Why did Di Matteo succeed where more experienced and more illustrious predecessors failed? I thought John Giles, the shrewd and experienced RTE soccer analyst, put his finger on it when he described Di Matteo as a very good navigator. Chelsea FC needs a good navigator. The owner is known to be difficult and to interfere in team matters, the players constitute a minor united nations group: they are all very rich and hold high opinions of themselves. Chelsea supporters are not known for their sportsmanship and have developed high expectations of success over the past nine years. As interim manager, Di Matteo was able to concentrate on the short-term. He knew the factions that existed and was able to work on what they had in common. He was able to pander to the senior players, many of whom are in the twilight of their careers and feared they were being pushed out by the previous manager. The approach that worked so well for him this season won’t necessarily work well next season and his ability to convince the owner that he can succeed at the highest-level year in and year out will determine if he will be the next manager of the club.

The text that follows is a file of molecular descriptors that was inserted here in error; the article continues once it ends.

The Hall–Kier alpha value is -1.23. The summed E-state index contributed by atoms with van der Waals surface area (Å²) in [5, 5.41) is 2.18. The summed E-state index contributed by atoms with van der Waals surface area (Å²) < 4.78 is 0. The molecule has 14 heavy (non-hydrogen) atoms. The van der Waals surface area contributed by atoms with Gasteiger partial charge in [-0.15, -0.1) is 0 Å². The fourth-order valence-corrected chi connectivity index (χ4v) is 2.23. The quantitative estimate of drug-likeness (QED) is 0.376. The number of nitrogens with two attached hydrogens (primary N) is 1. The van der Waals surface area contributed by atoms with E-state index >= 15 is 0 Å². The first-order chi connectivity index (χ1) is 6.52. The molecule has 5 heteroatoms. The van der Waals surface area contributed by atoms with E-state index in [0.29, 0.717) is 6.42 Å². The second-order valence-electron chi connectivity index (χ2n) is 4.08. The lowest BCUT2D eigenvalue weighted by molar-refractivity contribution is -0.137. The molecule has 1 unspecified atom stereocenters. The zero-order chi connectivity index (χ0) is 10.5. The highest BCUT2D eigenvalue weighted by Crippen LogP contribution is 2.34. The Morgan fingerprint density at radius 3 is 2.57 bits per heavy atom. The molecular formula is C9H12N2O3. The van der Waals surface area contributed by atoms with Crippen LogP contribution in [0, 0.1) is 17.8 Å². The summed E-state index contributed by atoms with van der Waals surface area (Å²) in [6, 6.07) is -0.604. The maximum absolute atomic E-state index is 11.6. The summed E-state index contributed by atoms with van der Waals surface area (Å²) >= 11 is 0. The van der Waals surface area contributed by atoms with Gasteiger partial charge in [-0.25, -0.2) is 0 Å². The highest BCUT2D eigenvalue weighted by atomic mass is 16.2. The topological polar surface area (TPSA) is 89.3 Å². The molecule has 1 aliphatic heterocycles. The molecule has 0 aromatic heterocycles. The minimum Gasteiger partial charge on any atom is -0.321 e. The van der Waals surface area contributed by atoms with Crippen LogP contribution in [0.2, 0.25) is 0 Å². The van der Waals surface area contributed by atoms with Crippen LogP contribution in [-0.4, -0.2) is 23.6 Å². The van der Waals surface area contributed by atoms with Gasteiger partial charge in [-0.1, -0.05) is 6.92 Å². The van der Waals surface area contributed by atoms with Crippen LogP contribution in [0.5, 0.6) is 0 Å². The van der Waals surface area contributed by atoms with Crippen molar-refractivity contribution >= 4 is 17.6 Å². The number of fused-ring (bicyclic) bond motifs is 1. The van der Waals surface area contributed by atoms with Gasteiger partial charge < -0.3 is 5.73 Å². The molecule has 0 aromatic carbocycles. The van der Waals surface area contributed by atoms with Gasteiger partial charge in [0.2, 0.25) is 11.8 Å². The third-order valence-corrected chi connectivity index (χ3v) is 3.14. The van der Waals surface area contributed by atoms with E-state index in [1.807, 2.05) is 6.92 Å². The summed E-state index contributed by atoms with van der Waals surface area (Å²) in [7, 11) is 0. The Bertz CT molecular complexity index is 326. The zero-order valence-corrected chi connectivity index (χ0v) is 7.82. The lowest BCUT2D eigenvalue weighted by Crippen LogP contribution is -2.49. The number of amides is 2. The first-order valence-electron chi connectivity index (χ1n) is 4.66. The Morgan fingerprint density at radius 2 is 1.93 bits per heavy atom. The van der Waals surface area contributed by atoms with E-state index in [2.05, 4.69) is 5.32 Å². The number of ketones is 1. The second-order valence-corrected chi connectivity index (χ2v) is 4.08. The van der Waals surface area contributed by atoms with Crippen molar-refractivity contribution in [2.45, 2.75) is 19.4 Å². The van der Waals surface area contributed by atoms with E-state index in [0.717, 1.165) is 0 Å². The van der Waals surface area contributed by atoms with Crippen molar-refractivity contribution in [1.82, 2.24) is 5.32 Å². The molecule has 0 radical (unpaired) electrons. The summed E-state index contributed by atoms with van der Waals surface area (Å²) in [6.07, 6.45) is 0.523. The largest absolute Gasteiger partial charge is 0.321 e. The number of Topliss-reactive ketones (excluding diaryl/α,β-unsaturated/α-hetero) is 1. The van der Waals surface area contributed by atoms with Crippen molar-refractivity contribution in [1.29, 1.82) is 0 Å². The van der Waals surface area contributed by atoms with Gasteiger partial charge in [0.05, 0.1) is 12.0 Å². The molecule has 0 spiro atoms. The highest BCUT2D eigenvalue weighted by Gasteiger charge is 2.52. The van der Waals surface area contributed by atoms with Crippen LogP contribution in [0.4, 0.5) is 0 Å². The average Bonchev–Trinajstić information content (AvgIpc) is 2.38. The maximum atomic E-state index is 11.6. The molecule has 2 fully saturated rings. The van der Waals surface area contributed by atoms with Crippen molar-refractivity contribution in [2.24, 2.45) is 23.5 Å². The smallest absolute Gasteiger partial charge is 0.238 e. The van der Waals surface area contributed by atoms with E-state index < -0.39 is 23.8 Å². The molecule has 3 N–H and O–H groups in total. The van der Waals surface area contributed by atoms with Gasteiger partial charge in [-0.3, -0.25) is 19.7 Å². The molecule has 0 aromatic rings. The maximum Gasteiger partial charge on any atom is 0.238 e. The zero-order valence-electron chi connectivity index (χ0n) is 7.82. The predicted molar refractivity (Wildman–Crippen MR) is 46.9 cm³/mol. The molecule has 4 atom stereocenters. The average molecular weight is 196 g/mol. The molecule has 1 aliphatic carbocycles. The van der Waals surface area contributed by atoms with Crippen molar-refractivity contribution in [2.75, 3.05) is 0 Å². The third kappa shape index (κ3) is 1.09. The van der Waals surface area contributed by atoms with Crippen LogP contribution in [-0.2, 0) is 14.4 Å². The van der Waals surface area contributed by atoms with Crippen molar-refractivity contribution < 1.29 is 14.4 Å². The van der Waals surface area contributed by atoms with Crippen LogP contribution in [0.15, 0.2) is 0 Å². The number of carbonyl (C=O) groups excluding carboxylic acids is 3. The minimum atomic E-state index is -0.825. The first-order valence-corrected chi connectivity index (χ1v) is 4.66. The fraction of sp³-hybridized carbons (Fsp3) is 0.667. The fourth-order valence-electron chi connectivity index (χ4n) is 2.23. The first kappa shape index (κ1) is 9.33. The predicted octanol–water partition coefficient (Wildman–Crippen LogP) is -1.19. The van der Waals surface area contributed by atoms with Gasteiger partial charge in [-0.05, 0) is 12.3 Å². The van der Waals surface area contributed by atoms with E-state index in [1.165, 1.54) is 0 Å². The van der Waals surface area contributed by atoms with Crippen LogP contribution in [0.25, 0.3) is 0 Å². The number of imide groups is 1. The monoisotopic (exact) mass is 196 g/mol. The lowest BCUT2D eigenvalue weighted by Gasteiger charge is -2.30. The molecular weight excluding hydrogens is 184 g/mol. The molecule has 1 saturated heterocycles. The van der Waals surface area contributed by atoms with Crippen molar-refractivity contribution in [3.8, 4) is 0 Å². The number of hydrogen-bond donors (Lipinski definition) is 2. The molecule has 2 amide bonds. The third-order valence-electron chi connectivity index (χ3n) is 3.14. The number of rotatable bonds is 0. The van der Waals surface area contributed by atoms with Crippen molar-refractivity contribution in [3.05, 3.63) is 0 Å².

Hospitals are similar to Chelsea in many ways and dissimilar in others.  Ministers tend to come and go and like Abramovich are sometimes difficult and have a tendency to interfere in what hospitals judge to be none of their business. In recent years they lack the ability to invest what is required to achieve the results they demand. As Ireland has become more cosmopolitan, so too have the workforces of our hospitals. Professional hierarchies remain and some of the newer professions feel undervalued and unable to make the contributions of which they consider they are capable. Public hospitals have limited involvement in the selection of key staff. Like the Chelsea supporters, the expectations of the general public sometimes exceed the ability of the system to deliver. Since 2005, there has been little or no investment in leadership development or in management training and development. Confidence has been undermined to the extent very talented people are underperforming.